This video talks about the email templates used for sending communications to the users of Salesforce Identity such as forgot password emails etc. I also go into translation of the emails using custom labels.
This video shows how Salesforce Authenticator may be used as second factor for users logging in with Salesforce Identity. This video shows the out-of-the-box user interface but the interface may be customized.
This video shows a proof-of-concept implementation using the Experience Id to customize the login experience to make login pages and sign-up pages single use. This could be used to prevent users from sending links to sign up pages to one another if consent screens needs to be shown prior to the login experience.
Over the last few weeks I’ve spent a fair amount of time working with Salesforce Identity. Salesforce Identity is a very capable offering and offers a fully functional and very configurable identity provider (IdP) at a very competitive price compared to other identity providers on the market. Part of this work has been show casing a number of elements of Salesforce Identity from setting it up as a developer, to working with email templates and translations. To scale it I’ve recorded it as videos and wanted to share them on the blog in case someone could learn from it.
I’ll be posting the videos over the next couple of days. I’ve recorded videos on the following topics:
Working with Salesforce, including setting up and org, Salesforce CLI, configuring Salesforce Identity
PoC on Preventing Sign-in / Sign-up Page Reload
Internationalization (i18n) / Localization (l12n)
Email Templates including translation
The videos use two repositories I’ve created for the demos:
A customer reached out the other day as they were unable to make Azure Active Directory B2C work with Salesforce for single-sign-on using OpenID Connect (OIDC). They were seeing a No_Oauth_Token error and couldn’t make it work so they asked if I would look into it.
After spending a bit of time I was able to make it work. First step was to add the Application ID of the app in Azure as a scope in the Auth. Provider configuration in Salesforce. That removed the No_Oauth_Token error but the authentication to Salesforce still failed. The reason was that Salesforce was attempting to reach our the userinfo-endpoint which wasn’t specified as a userinfo-endpoint is not provided by Azure Active Directory B2C when using a standard policy (a policy is how the authentication flow is configured on the Azure side). As no userinfo-endpoint was provided the solution I came up with was to build a small simple web application that could be a stand-in for that missing endpoint.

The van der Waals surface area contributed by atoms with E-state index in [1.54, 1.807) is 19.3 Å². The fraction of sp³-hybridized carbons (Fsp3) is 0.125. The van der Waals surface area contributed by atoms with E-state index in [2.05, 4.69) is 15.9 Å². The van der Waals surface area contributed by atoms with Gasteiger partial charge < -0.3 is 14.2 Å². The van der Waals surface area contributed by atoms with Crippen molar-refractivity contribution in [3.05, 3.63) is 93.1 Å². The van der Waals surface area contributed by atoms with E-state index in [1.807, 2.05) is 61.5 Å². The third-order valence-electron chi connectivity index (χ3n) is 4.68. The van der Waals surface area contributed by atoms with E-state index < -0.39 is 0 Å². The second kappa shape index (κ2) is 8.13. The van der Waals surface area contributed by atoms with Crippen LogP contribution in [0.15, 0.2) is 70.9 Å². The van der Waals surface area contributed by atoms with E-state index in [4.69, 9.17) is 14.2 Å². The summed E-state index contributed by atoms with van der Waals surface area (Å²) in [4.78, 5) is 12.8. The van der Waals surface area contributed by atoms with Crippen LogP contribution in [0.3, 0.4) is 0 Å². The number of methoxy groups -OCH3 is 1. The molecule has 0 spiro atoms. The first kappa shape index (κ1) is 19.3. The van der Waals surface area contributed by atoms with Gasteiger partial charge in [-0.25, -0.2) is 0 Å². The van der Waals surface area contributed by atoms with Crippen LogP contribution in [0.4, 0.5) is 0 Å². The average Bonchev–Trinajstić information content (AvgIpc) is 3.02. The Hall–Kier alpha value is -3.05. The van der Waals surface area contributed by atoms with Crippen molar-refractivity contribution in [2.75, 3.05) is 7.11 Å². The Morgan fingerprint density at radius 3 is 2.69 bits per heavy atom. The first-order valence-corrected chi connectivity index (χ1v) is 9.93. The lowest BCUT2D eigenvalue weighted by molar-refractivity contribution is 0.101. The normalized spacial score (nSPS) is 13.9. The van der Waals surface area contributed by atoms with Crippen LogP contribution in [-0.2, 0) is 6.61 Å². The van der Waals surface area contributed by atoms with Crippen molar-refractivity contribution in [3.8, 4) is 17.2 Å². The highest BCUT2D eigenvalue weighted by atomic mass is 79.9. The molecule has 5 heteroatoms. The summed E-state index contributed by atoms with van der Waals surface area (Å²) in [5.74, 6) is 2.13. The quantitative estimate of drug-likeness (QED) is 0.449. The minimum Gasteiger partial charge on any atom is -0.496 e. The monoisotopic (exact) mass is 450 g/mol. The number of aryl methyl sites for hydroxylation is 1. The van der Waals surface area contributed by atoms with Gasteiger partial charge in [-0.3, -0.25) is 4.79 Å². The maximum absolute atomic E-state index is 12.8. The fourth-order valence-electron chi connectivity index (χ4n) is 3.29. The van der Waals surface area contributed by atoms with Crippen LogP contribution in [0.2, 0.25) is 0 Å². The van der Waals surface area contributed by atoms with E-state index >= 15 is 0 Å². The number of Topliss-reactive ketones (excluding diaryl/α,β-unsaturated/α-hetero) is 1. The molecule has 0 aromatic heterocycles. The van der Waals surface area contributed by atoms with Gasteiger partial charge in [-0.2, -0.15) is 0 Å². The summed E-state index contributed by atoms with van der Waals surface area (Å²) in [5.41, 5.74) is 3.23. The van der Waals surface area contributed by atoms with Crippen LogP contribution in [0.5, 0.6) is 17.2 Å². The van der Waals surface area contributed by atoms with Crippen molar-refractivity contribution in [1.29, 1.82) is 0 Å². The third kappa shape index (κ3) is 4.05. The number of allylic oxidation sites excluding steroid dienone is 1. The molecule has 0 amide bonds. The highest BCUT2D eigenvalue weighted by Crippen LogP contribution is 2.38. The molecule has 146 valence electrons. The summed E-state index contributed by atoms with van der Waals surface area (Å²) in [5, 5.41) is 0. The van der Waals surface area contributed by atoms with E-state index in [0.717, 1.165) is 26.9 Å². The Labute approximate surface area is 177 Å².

The stand-in userinfo endpoint of the web app is called from Salesforce after the user has been authenticated through Azure Active Directory B2C but before the user is let into Salesforce. Salesforce will provide a Bearer token in the Authorization header. The Bearer token is the signed JWT from Azure Active Directory B2C.
The endpoint will do the following:
Verify the signature of the JWT by getting the key ID (kid) from the JWT header, then attempt to find the key among the keys loaded from the .wellknown endpoint in Azure when the app started, extract the public key if found and verify the JWT signature
Once the signature has been verified it returns a JSON response with a single claim being the subject identifier (sub)
The Registration Handler on the Salesforce side can then use this subject identifier to lookup the User record in Salesforce and return it to complete the authentication
I was looking for a way to move Privacy Center policies between Salesforce environments so I started looking at custom objects but nothing there really so it couldn’t be data. Next I looked at the installed packages in the org and there were 3 pieces of custom metadata listed. Maybe policies are custom metadata?
Next I created a SalesforceDX project and did a sfdx force:source:retrieve from the Privacy Center org and boy was there a lot of custom metadata records. So my best guess is that the policies are actually custom metadata meaning it could be deployed from org to org with the metadata API. Yay!
The records are split across 3 custom metadata types:
In order for Salesforce Security Center to access a child tenant and its data you need to have a user with the correct permissions in each child tenant. Many customers would want the users in the child tenants to have the fewest number of permissions possible. Based on my investigation the user in the child tenant needs to have the following permissions as a minimum:
Manage Security Center
View Roles and Role Hierarchy
View Setup and Configuration
I have successfully enabled these permissions for a new user by creating a new user in the child tenant using the “Salesforce” license and the “Minimum Access – Salesforce” profile. I then created a permission set with the above mentioned permissions and assigned that permission set to the user I’m going to use to access the child tenant from the parent tenant.
I was then able to authenticate as that user when connecting to the child tenant from the parent tenant.